“Hard Breakers” isn’t a very robust motion picture, but the idea of a female director guiding a T&A stoner comedy is intriguing, especially with a pair of actresses in the lead roles. Giving the genre a refreshing gender curl, the picture still falls short in the laugh department, with a distinctly stale sitcom air penetrating the relatively vulgar mood.
Best friends for life, Alexis (Cameron Richardson) and Lindsay (Sophie Monk) have moved out to the sun and fun of Malibu, hoping to surf and shag their troubles away. Finding difficulty attracting the right type of guy, the ladies have grown frustrated, on the hunt for a gorgeous, low-maintenance man. Finding a hard shot of head trauma helps to score amorous partners, the duo proceed to beat a few targets into submission, dragging the hunks back to their apartment. When their antics land a genuine catch (Adam Gregory, wearing a ridiculous wig), Alexis looks to settle down with her new love, while Lindsay meets up with man-hunter Jodie (Tia Carrere) to hone her skills.
“Hard Breakers” isn’t inspired in the least, but it offers a surprising amount of bubbly effort for such a low-budget comedy. Credit co-writer/director Leah Sturgis for the passable injection of enthusiasm, giving the unsophisticated antics a palatable feminine snap, trading the daydreams of slobbering men for two puckish, bikini-clad stoners, apparently raised on “I Love Lucy” reruns. The picture has a small amount of nudity and some broad sexual situations, but it plays more light than angry, flirting with debauchery instead of finding new lows to help jolt bored audiences awake. Not that anything here is even remotely clever, but the flighty spirit of the picture is friendly enough to engage, offering shenanigans with a pronounced smile and wiggle.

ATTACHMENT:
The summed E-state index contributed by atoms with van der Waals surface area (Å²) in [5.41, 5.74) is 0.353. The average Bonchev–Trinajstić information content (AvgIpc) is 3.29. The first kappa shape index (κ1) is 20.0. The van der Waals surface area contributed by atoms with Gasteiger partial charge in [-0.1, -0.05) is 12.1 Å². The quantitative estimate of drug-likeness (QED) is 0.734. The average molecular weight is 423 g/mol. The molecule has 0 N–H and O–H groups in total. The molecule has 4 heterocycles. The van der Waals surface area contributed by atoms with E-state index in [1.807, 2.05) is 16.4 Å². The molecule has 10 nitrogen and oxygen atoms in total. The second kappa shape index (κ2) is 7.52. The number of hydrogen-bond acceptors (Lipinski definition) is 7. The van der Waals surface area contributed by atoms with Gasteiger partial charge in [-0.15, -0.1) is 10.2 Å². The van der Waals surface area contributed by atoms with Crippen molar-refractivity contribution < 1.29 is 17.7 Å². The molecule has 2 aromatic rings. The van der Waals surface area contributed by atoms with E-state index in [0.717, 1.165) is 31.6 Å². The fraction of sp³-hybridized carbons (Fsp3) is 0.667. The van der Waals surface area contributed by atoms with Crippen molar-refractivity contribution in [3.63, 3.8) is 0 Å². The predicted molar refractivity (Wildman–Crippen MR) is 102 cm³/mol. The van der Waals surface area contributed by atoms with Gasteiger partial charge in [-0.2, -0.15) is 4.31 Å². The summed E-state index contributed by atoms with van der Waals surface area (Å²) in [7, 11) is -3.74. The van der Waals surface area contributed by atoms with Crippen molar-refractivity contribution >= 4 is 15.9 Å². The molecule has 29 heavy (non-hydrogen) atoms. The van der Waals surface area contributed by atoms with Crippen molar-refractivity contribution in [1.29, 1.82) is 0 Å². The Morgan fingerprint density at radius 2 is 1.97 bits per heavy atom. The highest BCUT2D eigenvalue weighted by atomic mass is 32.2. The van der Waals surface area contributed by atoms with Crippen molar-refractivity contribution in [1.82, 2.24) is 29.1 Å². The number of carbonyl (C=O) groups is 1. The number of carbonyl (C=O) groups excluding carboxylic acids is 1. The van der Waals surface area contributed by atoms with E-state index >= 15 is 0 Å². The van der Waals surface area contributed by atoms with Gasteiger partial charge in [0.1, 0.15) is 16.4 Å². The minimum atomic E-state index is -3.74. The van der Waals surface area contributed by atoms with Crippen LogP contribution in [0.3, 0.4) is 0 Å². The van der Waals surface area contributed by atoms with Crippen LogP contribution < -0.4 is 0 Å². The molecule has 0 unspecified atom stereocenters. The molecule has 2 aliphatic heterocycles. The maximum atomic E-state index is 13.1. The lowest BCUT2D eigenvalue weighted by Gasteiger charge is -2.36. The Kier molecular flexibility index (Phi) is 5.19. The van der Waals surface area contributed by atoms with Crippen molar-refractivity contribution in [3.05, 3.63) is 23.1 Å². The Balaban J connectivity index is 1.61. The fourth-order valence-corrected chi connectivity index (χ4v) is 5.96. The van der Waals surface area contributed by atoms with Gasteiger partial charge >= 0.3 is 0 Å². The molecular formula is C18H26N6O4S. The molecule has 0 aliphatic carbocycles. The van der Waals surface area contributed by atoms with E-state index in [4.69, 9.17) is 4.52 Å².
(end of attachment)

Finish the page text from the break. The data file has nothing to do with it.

As the central pair of daffy date hunters, Monk and Richardson offer an animated performance effort. Though they lack the technical training to nail punchlines and physical comedy, the duo share an easy chemistry, easily grasping the goofy tone of the picture. The actresses do most of the heavy lifting, mugging and jiggling their way around the frame. While the effort can be exhausting to watch when the script heads down some particularly insipid roads, much of the tepid insanity is elevated by the women and their enthusiasm. Goofy is always welcome, and Monk and Richardson appear to have a flair for the silly business. A supporting cast of C-list stars (Tom Arnold, Chris Kattan, Stephen Toblowsky, and Bobby Lee) lends the film some bottom-shelf cred, but Sturgis finds more entertainment value in her leading ladies.
There’s barely a story to be found in “Hard Breakers,” with the central concept of head trauma as an aphrodisiac abandoned hurriedly to burn through host of moldy clichés. A film this thin should remain as outrageous as possible, forming a personality from the screwball situations, taking immense pleasure in comedic violence. Instead, Sturgis drops the feature’s most appealing element quickly, as though afraid to add some inspired chaos to her otherwise bland comedy.